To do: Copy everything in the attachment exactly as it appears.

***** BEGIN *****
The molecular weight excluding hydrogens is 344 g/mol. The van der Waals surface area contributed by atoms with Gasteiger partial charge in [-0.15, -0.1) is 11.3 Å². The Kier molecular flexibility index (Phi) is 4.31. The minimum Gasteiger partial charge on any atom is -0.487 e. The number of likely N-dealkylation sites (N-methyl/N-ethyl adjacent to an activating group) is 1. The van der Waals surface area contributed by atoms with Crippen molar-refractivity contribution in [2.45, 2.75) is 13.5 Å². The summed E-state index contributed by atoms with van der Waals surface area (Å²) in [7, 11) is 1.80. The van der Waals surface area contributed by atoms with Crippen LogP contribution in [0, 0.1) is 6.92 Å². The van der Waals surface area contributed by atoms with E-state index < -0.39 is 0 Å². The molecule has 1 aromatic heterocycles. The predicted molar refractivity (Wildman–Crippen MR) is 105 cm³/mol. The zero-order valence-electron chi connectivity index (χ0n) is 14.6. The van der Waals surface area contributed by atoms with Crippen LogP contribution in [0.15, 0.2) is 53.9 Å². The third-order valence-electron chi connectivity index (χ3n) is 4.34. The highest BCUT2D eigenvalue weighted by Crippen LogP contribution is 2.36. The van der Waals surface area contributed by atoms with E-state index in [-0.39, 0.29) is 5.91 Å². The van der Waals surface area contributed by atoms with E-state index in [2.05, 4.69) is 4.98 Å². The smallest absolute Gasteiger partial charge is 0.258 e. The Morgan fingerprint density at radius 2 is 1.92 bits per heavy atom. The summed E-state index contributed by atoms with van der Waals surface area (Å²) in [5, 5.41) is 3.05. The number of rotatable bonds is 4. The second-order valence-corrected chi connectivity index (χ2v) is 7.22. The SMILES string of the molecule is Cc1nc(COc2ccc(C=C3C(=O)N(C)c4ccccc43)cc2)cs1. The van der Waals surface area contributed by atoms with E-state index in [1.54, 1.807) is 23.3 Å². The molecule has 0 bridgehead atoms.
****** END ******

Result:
The molecular weight excluding hydrogens is 344 g/mol. The van der Waals surface area contributed by atoms with Gasteiger partial charge in [-0.15, -0.1) is 11.3 Å². The Kier molecular flexibility index (Phi) is 4.31. The minimum Gasteiger partial charge on any atom is -0.487 e. The number of likely N-dealkylation sites (N-methyl/N-ethyl adjacent to an activating group) is 1. The van der Waals surface area contributed by atoms with Crippen molar-refractivity contribution in [2.45, 2.75) is 13.5 Å². The summed E-state index contributed by atoms with van der Waals surface area (Å²) in [7, 11) is 1.80. The van der Waals surface area contributed by atoms with Crippen LogP contribution in [0, 0.1) is 6.92 Å². The van der Waals surface area contributed by atoms with E-state index < -0.39 is 0 Å². The molecule has 1 aromatic heterocycles. The predicted molar refractivity (Wildman–Crippen MR) is 105 cm³/mol. The zero-order valence-electron chi connectivity index (χ0n) is 14.6. The van der Waals surface area contributed by atoms with Crippen LogP contribution in [0.15, 0.2) is 53.9 Å². The third-order valence-electron chi connectivity index (χ3n) is 4.34. The highest BCUT2D eigenvalue weighted by Crippen LogP contribution is 2.36. The van der Waals surface area contributed by atoms with E-state index in [-0.39, 0.29) is 5.91 Å². The van der Waals surface area contributed by atoms with E-state index in [2.05, 4.69) is 4.98 Å². The smallest absolute Gasteiger partial charge is 0.258 e. The Morgan fingerprint density at radius 2 is 1.92 bits per heavy atom. The summed E-state index contributed by atoms with van der Waals surface area (Å²) in [5, 5.41) is 3.05. The number of rotatable bonds is 4. The second-order valence-corrected chi connectivity index (χ2v) is 7.22. The SMILES string of the molecule is Cc1nc(COc2ccc(C=C3C(=O)N(C)c4ccccc43)cc2)cs1. The van der Waals surface area contributed by atoms with E-state index in [1.54, 1.807) is 23.3 Å². The molecule has 0 bridgehead atoms.